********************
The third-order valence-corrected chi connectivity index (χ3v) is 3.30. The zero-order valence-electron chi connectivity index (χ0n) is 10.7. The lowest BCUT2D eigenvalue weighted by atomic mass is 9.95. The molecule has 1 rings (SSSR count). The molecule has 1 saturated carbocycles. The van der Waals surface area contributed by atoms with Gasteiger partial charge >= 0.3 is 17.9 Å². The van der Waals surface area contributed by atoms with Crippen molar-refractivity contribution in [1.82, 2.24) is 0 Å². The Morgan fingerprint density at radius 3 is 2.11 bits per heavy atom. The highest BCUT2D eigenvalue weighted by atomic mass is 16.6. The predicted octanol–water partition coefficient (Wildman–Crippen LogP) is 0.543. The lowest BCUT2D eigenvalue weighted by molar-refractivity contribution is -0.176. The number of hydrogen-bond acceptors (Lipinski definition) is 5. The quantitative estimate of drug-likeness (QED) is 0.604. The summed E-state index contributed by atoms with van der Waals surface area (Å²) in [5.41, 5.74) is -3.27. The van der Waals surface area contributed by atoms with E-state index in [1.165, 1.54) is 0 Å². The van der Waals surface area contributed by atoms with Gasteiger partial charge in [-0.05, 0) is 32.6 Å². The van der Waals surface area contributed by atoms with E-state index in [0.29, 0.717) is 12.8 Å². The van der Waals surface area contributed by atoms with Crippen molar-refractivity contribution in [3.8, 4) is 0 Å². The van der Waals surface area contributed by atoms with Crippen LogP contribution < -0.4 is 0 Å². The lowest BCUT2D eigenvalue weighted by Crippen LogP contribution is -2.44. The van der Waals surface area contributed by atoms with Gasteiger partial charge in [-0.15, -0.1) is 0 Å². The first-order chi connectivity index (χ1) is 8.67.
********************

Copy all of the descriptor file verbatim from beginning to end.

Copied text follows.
The third-order valence-corrected chi connectivity index (χ3v) is 3.30. The zero-order valence-electron chi connectivity index (χ0n) is 10.7. The lowest BCUT2D eigenvalue weighted by atomic mass is 9.95. The molecule has 1 rings (SSSR count). The molecule has 1 saturated carbocycles. The van der Waals surface area contributed by atoms with Gasteiger partial charge >= 0.3 is 17.9 Å². The van der Waals surface area contributed by atoms with Crippen molar-refractivity contribution in [1.82, 2.24) is 0 Å². The Morgan fingerprint density at radius 3 is 2.11 bits per heavy atom. The highest BCUT2D eigenvalue weighted by atomic mass is 16.6. The predicted octanol–water partition coefficient (Wildman–Crippen LogP) is 0.543. The lowest BCUT2D eigenvalue weighted by molar-refractivity contribution is -0.176. The number of hydrogen-bond acceptors (Lipinski definition) is 5. The quantitative estimate of drug-likeness (QED) is 0.604. The summed E-state index contributed by atoms with van der Waals surface area (Å²) in [5.41, 5.74) is -3.27. The van der Waals surface area contributed by atoms with E-state index in [1.165, 1.54) is 0 Å². The van der Waals surface area contributed by atoms with Gasteiger partial charge in [-0.05, 0) is 32.6 Å². The van der Waals surface area contributed by atoms with E-state index in [0.29, 0.717) is 12.8 Å². The van der Waals surface area contributed by atoms with Crippen molar-refractivity contribution in [3.8, 4) is 0 Å². The van der Waals surface area contributed by atoms with Crippen LogP contribution < -0.4 is 0 Å². The lowest BCUT2D eigenvalue weighted by Crippen LogP contribution is -2.44. The van der Waals surface area contributed by atoms with Gasteiger partial charge in [-0.15, -0.1) is 0 Å². The first-order chi connectivity index (χ1) is 8.67.